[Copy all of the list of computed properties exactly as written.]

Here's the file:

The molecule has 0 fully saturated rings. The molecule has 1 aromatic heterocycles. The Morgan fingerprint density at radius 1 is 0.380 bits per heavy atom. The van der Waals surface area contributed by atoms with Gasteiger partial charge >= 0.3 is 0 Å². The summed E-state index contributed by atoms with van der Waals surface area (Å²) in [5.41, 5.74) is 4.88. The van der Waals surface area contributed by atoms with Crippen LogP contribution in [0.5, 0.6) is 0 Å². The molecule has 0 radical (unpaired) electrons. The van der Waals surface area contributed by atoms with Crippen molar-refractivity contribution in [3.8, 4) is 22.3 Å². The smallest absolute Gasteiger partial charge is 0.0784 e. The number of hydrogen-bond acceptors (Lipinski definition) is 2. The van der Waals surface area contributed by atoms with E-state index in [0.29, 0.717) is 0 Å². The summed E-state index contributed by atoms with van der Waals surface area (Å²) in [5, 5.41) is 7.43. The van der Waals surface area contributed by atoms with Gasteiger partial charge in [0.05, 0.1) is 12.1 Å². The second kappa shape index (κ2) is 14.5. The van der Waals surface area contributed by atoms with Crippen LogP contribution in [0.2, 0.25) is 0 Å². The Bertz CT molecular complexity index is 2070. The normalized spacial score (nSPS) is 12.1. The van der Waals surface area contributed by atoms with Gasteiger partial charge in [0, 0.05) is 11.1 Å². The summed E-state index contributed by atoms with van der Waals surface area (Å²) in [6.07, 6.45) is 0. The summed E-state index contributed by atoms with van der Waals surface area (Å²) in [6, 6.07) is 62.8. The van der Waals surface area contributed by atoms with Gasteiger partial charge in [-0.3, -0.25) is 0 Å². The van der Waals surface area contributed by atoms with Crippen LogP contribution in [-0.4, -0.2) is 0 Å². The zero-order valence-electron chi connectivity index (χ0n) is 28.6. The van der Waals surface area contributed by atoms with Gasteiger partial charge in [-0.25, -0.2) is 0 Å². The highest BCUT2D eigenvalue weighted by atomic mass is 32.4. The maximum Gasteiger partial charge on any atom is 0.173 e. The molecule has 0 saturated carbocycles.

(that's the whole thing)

The molecule has 0 fully saturated rings. The molecule has 1 aromatic heterocycles. The Morgan fingerprint density at radius 1 is 0.380 bits per heavy atom. The van der Waals surface area contributed by atoms with Gasteiger partial charge >= 0.3 is 0 Å². The summed E-state index contributed by atoms with van der Waals surface area (Å²) in [5.41, 5.74) is 4.88. The van der Waals surface area contributed by atoms with Crippen LogP contribution in [0.5, 0.6) is 0 Å². The molecule has 0 radical (unpaired) electrons. The van der Waals surface area contributed by atoms with Crippen molar-refractivity contribution in [3.8, 4) is 22.3 Å². The smallest absolute Gasteiger partial charge is 0.0784 e. The number of hydrogen-bond acceptors (Lipinski definition) is 2. The van der Waals surface area contributed by atoms with E-state index in [0.29, 0.717) is 0 Å². The summed E-state index contributed by atoms with van der Waals surface area (Å²) in [5, 5.41) is 7.43. The van der Waals surface area contributed by atoms with Gasteiger partial charge in [0.05, 0.1) is 12.1 Å². The second kappa shape index (κ2) is 14.5. The van der Waals surface area contributed by atoms with Crippen LogP contribution in [0.2, 0.25) is 0 Å². The Bertz CT molecular complexity index is 2070. The normalized spacial score (nSPS) is 12.1. The van der Waals surface area contributed by atoms with Gasteiger partial charge in [0, 0.05) is 11.1 Å². The summed E-state index contributed by atoms with van der Waals surface area (Å²) in [6.07, 6.45) is 0. The summed E-state index contributed by atoms with van der Waals surface area (Å²) in [6, 6.07) is 62.8. The van der Waals surface area contributed by atoms with Gasteiger partial charge in [-0.3, -0.25) is 0 Å². The van der Waals surface area contributed by atoms with Crippen LogP contribution in [-0.4, -0.2) is 0 Å². The zero-order valence-electron chi connectivity index (χ0n) is 28.6. The van der Waals surface area contributed by atoms with Gasteiger partial charge in [-0.25, -0.2) is 0 Å². The highest BCUT2D eigenvalue weighted by atomic mass is 32.4. The maximum Gasteiger partial charge on any atom is 0.173 e. The molecule has 0 saturated carbocycles.